Rails 3 Quicktip: Auto reload lib folders in development mode

One of our most popular article is “Rails 3 Quicktip: Autoload lib directory including all subdirectories, avoid lazy loading” in which we describe how autoloading the lib directory in Rails 3 can be done. However, one problem was still there, Rails 3 loads the lib directory on startup, but doesn’t reload the lib directory after that. Hence, if you change a lib file the server has to be restarted (which is quite annoying).

Here is how we can force Rails 3 to reload these files in Development Mode:

First we need to know which files we want to reload. For this purpose we create an initializer that goes through the lib directory and stores the path of all Ruby files:

Now we only need to reload these files on every request. The best place for doing so is the ApplicationController. So we create this before_filter:

The before filter runs only when the constant is defined (in our case in Development Mode) and reloads the file with the changes. No more restarting!

There are a couple of ways to reload the files, but I find this the least hackish way to do it. The downsides of this approach is that we have a before_filter in our ApplicationController that has nothing to do with the application logic and of course reloading all the files on every request slows things down. Nevertheless, not having to restart the server is really really helpful when developing in the lib directory.

See the quicktip in hemju Notes: http://notes.hemju.com/notes/rails-reload-lib-directory


Update 25.4.2011

I updated the ‘reload_lib’ GIST using the suggestions from James’ comment.

Author: Helmut M. Juskewycz

I like and create awesome Software! Besides developing, I am interested in a lot of things. Startups, Business, Gaming, Sports, Movies, just to name a view. Founder of LingoHub.

13 thoughts on “Rails 3 Quicktip: Auto reload lib folders in development mode

  1. Definitely a good tip and one I could have used the past couple of days while working on my latest project. Thanks.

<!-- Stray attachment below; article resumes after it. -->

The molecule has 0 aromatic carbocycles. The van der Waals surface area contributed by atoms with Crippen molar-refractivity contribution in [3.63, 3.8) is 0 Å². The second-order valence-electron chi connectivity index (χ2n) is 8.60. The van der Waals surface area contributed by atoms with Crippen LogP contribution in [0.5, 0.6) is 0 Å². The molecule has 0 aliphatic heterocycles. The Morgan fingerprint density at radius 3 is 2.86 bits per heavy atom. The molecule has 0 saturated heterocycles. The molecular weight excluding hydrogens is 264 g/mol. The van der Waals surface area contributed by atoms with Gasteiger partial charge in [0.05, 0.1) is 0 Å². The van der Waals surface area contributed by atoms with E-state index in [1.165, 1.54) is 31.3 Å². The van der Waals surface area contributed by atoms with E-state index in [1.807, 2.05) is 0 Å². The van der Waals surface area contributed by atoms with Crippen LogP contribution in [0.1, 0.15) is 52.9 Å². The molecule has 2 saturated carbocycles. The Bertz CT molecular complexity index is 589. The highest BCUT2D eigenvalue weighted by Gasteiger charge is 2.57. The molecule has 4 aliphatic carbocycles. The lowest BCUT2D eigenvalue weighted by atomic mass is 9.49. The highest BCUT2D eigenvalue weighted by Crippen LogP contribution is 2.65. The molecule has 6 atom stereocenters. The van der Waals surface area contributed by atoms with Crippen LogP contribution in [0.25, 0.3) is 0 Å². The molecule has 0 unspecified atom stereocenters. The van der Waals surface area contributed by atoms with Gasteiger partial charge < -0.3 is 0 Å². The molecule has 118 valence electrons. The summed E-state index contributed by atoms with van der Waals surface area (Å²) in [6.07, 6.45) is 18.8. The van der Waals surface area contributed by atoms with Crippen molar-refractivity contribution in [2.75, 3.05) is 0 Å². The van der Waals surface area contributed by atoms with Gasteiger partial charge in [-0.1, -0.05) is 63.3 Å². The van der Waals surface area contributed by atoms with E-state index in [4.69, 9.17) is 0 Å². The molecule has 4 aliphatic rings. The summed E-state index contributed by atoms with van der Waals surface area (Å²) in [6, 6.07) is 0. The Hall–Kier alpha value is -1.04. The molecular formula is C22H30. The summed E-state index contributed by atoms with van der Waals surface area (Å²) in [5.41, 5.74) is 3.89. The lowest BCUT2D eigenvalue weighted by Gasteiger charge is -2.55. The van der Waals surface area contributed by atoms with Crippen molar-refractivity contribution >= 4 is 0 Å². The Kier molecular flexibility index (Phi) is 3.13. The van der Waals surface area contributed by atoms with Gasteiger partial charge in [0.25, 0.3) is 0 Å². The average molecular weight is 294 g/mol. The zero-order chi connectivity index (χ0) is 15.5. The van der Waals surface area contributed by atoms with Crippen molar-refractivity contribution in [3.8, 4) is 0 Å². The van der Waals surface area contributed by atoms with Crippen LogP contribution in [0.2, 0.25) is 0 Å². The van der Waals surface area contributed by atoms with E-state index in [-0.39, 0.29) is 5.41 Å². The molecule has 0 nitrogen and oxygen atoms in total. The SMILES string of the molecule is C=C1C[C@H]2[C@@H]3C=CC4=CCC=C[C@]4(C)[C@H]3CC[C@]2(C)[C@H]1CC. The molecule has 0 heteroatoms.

2. Why do this:

    before_filter :_reload_libs, :if => :_reload_libs?

    And force two method calls when you can just do this:

    before_filter :_reload_libs

    def _reload_libs
    if defined? RELOAD_LIBS
    RELOAD_LIBS.each do |lib|
    require_dependency lib

    Given that the :if is called on every request anyway (it’s not :if the before_filter should be defined, but whether it should be executed) surely it’s better to have a single method. In terms of the executed code it’s a negligible difference if it’s not defined using my version (a conditional jump in machine code terms) rather than two method calls if it is defined in your version.

    Anyway, just wondering as to your reasoning for doing it this way…

  3. Hi Andy,

    I choose two methods because I think it is more readable (personal preference, I use the underscore at the beginning to indicate some kind of hackish/private stuff). The other reason is that with two methods, I can use _reload_libs? as a helper method and give it out in a debug panel (I have a debug panel in my views in development mode) and _reload_libs? is not necessarily only “defined? RELOAD_LIBS”, it can also have other conditions as well. Further, I like the one-method-does-one-thing coding style because with good method names, its like poetry 😉

    I personally don’t care much about performance when it comes to something like 1 or 2 method calls. Using a framework like Rails (or any other) or a platform like the JVM there are plenty of calls/performance hits/optimizations behind the scene which I don’t know about. Hence, I often don’t know how the application should be optimized. That is why I monitor/measure all my apps (NewRelic is the magic word) and when I spot some performance issues, I will address them.
    For me readable code is more priority then some micro benchmarking.

  4. The enumeration within

    if Rails.env==”development”
    RELOAD_LIBS = []
    Dir[“#{Rails.root.to_s}/lib/**/*.rb”].each do |path|
    RELOAD_LIBS << path

    is unnecessary as `Dir.glob` returns an array, `Rails.env` is wrapped in a StringInquirer which means you can use a query method to determine the current environment and `Rails.root` is a `Pathname` which means you have a `:+` method that joins your path in a more readable way.

    The above code could be written more succinctly as

    RELOAD_LIBS = Dir[Rails.root + 'lib/**/*.rb'] if Rails.env.development?

  5. Hi James,

    thanks for your suggestions. I discovered Rails.env.development? a couple of weeks ago and haven’t made the changes yet.
    About the Dir.glob and Rails.root, yep, these are definitely good changes and make the code much more readable. Thanks!

  6. Hi, thank you very much for the hint. How about the constants? Have you think about those 
    ugly warnings ‘already initialized constant PIPUZZ”…on every request?  

  7. Not really, the constants are getting reloaded, but it shouldn’t do any harm.

  8. Thank you, for this solution. I just have done this with less code:

      before_filter :reload_libs if Rails.env.development?
      def reload_libs
        Dir[“#{Rails.root}/lib/**/*.rb”].each { |path| require_dependency path }

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